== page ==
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Tom's Midnight Garden

Tom's Midnight Garden title card

Year - 1999
Studio - BS24, Hyperion Pictures
Stars - Anthony Way, Greta Scacchi, James Wilby, Laurel Melsom, Florence Hoath, Caroline Carver, Joan Plowright
Director - Willard Carroll
Writing Credits - Willard Carroll (screenplay), Phillipa Pearce (screenplay)
Music - Debbie Wiseman


Young Tom Long (Anthony Way) is sent to stay with his aunt Gwen (Greta Scacchi) and uncle Alan (James Wilby), while his younger brother convalesces at home with the measles.They live in a once-stately mansion, now divided up into apartments. Tom is disappointed to find that there is no garden for him to play in, only unsightly rubbish bins in back. There is, however, a majestic, ancient grandfather clock in the main lobby. In his bed at midnight, he hears the clock chime thirteen times and he goes to investigate in his pajamas.

He discovers that the lobby has been transformed, with beautiful old furniture, paintings, and antique decor. A uniformed maid enters and, to his astonishment, walks right through his body. Opening the back door, he discover, in full daylight, a lush garden, with bright flowers and magnificent bushes, shrubs and hedgerows.Tom joyfully runs through the garden, and then encounters several young children playing, but they apparently are unable to see him. A somber little girl, Hatty (Laurel Melsom), is taunted by three young boys, her cousins. When Tom returns to the house, the lobby transforms back to its plain appearance, before his eyes. Although he thought he'd been in the garden for hours, he discovers that it was actually only for a matter of minutes. The next midnight, Tom returns to the garden, but this time little Hatty looks right at him and says that she's seen him all along. The two play in the garden together and, as Tom returns every evening, become very close playmates.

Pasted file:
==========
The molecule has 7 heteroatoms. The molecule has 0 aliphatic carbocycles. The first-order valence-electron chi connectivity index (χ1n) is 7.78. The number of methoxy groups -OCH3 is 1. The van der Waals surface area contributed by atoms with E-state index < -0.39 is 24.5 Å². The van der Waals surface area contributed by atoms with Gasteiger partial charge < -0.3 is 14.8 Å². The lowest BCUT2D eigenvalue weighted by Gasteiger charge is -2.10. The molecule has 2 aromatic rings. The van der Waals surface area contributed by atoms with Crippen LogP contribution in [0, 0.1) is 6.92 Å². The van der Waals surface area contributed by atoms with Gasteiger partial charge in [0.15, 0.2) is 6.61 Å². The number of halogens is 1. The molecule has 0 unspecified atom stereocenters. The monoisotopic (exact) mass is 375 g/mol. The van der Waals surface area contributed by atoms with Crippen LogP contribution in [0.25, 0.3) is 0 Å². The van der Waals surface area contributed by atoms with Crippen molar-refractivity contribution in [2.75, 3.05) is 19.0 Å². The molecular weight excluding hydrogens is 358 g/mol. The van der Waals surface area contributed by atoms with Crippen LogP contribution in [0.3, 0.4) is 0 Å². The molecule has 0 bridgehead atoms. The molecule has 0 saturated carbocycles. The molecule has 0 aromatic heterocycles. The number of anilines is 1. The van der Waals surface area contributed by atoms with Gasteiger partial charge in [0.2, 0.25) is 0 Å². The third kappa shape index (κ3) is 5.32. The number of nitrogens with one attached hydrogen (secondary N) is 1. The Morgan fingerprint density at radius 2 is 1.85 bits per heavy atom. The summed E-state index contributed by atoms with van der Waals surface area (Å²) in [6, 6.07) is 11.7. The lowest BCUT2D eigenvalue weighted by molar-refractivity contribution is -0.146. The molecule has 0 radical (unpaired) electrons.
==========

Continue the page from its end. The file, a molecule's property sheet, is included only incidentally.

Toms Midnight Garden poster

As the two continue their secret relationship over the next few weeks, Hatty grows older (played by Florence Hoath at age 12, and by Caroline Carver, as a young woman). She tells Tom that, while he experiences his visits on a nightly basis, from her perspective, there are many months between his visits.

Finally, now a young woman, Hatty falls in love with a man, "Barty" (Daniel Betts) and is no longer able to see or hear Tom, much to his anguish. He makes one final midnight attempt to go to her but, upon opening the door and calling out "Hatty!", he falls among the rubbish bins. The midnight garden is no longer there. The next morning, uncle Alan says that one of the building tenants, Mrs. Bartholomew, is asking that Tom come to her room to apologize for disturbing her sleep. Tom agrees and goes to the old woman's apartment. She reveals to him that she is the widow of "Barty", that she, indeed, is Hatty. They reminisce about all times in the garden, and fondly recall the initials they carved together in one of the old trees.

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The time travel in Tom's Midnight Garden is similar to that of Portrait of Jennie, where Jennie/Hattie grows much older with each succeeding visit by Tom/Ethan.